import antikkor.example.auth.Persistence.{Authenticated, Terminated}
import antikkor.serialization.PBAkkaSerializer
import cats.instances.option._
import pbdirect._

class PBAuthSerializer extends PBAkkaSerializer {

  override def identifier: Int = 1340982252

  override def serialize: PartialFunction[AnyRef, Array[Byte]] = {
    case event: Authenticated => event.toPB
    case event: Terminated    => event.toPB

  override def unserializeTo: PartialFunction[(Class[_], Array[Byte]), AnyRef] = {
    case (claSS, bytes) if claSS == classOf[Authenticated] => bytes.pbTo[Authenticated]
    case (claSS, bytes) if claSS == classOf[Terminated]    => bytes.pbTo[Terminated]

As you can see PBAuthSerializer doesn’t extend the Akka Serializer directly. Instead it inherits from PBAkkaSerializer which checks if the implementation has a serialisation/deserialization defined for a given class.

import akka.serialization.Serializer

trait PBAkkaSerializer extends Serializer {
  def serialize: PartialFunction[AnyRef, Array[Byte]]
  def unserializeTo: PartialFunction[(Class[_], Array[Byte]), AnyRef]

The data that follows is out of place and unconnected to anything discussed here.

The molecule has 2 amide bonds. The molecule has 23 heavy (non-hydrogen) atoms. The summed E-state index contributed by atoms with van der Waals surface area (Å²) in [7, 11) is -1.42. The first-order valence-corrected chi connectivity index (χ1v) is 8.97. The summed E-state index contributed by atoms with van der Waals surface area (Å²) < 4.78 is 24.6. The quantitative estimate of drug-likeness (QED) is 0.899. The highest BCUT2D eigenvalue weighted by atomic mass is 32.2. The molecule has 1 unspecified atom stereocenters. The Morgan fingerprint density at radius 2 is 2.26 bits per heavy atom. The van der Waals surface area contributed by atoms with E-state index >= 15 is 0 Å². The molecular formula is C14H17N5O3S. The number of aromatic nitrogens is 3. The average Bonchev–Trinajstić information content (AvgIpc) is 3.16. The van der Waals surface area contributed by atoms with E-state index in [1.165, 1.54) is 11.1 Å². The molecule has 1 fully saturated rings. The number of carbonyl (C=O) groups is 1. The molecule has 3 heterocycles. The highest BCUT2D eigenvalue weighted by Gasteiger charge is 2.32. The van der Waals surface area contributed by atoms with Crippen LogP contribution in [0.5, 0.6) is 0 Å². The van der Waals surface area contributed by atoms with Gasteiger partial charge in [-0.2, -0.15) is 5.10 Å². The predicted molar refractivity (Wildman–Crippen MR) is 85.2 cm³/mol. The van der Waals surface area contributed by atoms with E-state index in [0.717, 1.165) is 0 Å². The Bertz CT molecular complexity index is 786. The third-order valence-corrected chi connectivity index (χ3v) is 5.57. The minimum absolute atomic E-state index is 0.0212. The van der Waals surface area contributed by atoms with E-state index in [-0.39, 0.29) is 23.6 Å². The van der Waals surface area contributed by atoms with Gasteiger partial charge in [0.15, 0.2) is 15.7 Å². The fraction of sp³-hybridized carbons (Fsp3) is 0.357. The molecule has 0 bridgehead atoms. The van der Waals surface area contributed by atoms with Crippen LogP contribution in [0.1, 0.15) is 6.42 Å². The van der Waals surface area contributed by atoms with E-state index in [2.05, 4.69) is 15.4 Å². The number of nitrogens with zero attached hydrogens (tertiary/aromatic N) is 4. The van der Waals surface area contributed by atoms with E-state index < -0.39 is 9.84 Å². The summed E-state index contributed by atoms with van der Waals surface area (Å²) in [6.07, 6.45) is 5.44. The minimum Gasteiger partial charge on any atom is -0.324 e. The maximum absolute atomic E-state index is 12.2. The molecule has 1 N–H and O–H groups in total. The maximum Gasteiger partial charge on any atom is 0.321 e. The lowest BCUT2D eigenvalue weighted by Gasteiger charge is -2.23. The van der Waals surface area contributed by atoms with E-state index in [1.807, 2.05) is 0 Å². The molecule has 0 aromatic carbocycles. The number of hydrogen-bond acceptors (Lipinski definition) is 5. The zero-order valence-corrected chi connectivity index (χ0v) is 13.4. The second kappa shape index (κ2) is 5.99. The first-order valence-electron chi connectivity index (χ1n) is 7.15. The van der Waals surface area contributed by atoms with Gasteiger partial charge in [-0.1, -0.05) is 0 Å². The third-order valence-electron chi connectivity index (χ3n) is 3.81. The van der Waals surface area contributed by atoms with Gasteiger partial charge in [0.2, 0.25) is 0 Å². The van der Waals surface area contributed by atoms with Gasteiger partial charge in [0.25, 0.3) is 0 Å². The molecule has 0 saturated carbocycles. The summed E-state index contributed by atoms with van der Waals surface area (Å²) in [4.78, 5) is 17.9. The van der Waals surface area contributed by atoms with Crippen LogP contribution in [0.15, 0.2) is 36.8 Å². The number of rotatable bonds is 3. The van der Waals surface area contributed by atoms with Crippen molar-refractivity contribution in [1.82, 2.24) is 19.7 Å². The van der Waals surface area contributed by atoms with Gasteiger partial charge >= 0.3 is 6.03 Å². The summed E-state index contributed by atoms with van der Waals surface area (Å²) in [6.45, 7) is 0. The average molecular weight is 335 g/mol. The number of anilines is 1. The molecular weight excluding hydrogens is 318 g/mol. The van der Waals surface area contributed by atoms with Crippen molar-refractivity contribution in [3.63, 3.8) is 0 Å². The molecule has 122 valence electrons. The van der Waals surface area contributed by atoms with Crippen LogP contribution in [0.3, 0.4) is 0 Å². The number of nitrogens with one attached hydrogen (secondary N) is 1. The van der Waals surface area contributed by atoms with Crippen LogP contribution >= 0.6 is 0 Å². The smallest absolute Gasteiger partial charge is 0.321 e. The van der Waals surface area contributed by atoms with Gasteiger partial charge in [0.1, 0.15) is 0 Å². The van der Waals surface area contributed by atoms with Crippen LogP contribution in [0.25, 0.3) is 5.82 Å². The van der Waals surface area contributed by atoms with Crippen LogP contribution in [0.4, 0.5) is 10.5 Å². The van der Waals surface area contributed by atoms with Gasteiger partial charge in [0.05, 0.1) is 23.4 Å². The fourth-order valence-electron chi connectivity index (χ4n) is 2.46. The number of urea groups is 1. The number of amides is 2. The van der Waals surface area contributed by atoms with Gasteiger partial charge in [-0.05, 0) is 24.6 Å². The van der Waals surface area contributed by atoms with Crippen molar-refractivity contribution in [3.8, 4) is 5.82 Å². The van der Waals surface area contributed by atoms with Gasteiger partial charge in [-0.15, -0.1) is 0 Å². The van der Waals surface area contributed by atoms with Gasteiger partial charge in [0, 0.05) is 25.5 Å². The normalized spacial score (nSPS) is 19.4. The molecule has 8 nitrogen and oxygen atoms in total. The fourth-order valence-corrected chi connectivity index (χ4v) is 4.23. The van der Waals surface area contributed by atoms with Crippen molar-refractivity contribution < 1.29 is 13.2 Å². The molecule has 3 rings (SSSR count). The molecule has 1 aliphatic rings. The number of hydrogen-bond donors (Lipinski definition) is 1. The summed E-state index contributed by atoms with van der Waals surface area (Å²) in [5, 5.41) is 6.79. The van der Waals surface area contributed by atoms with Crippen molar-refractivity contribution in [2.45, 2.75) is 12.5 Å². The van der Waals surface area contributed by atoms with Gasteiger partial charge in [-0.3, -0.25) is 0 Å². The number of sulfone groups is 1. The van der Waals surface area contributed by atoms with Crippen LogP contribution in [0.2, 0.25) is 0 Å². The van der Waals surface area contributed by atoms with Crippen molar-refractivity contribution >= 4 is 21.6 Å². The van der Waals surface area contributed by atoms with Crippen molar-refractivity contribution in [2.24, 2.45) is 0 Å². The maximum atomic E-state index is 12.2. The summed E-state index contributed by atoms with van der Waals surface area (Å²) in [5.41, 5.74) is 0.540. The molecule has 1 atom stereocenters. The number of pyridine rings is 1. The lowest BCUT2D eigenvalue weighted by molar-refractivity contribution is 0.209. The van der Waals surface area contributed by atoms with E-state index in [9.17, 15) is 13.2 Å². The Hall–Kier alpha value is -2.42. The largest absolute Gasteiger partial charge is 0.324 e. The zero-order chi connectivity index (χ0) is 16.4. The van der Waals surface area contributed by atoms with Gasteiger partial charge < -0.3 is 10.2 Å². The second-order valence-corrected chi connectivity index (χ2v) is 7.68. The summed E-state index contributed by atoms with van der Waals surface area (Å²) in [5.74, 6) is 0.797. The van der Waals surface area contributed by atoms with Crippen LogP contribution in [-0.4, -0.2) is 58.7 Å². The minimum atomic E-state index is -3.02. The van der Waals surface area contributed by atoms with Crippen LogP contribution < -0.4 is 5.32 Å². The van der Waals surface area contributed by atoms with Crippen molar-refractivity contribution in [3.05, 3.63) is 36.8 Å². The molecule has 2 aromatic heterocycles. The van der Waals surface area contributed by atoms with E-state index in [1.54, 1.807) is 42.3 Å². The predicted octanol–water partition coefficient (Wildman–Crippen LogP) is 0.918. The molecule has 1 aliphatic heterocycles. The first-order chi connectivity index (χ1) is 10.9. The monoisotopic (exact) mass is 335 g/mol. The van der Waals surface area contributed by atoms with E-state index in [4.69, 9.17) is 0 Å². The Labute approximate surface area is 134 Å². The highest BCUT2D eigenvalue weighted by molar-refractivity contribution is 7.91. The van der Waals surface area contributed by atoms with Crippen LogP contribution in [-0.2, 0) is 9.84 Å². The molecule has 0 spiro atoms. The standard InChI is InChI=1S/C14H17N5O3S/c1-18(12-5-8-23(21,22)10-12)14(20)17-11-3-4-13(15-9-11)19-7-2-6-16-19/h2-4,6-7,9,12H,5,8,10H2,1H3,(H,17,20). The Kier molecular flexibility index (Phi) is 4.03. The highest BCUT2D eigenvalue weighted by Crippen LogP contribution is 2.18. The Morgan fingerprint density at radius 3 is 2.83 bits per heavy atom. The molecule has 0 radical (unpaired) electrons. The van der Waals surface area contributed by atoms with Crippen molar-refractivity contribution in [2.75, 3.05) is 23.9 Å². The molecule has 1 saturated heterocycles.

override def toBinary(o: AnyRef): Array[Byte] =
    if (serialize.isDefinedAt(o)) serialize.apply(o)
    else throw new IllegalArgumentException(s"Can't serialize ${o.getClass.getName}")

  override def includeManifest: Boolean = true

  override def fromBinary(bytes: Array[Byte], manifest: Option[Class[_]]): AnyRef =
    manifest match {
      case Some(claSS) if (unserializeTo.isDefinedAt((claSS, bytes))) => unserializeTo.apply(claSS, bytes)
      case Some(claSS) => throw new IllegalArgumentException(s"Don't know how to deserialize to ${claSS.getName} in ${this.getClass.getName}")
      case None        => throw new IllegalArgumentException("Need a protobuf serializable class")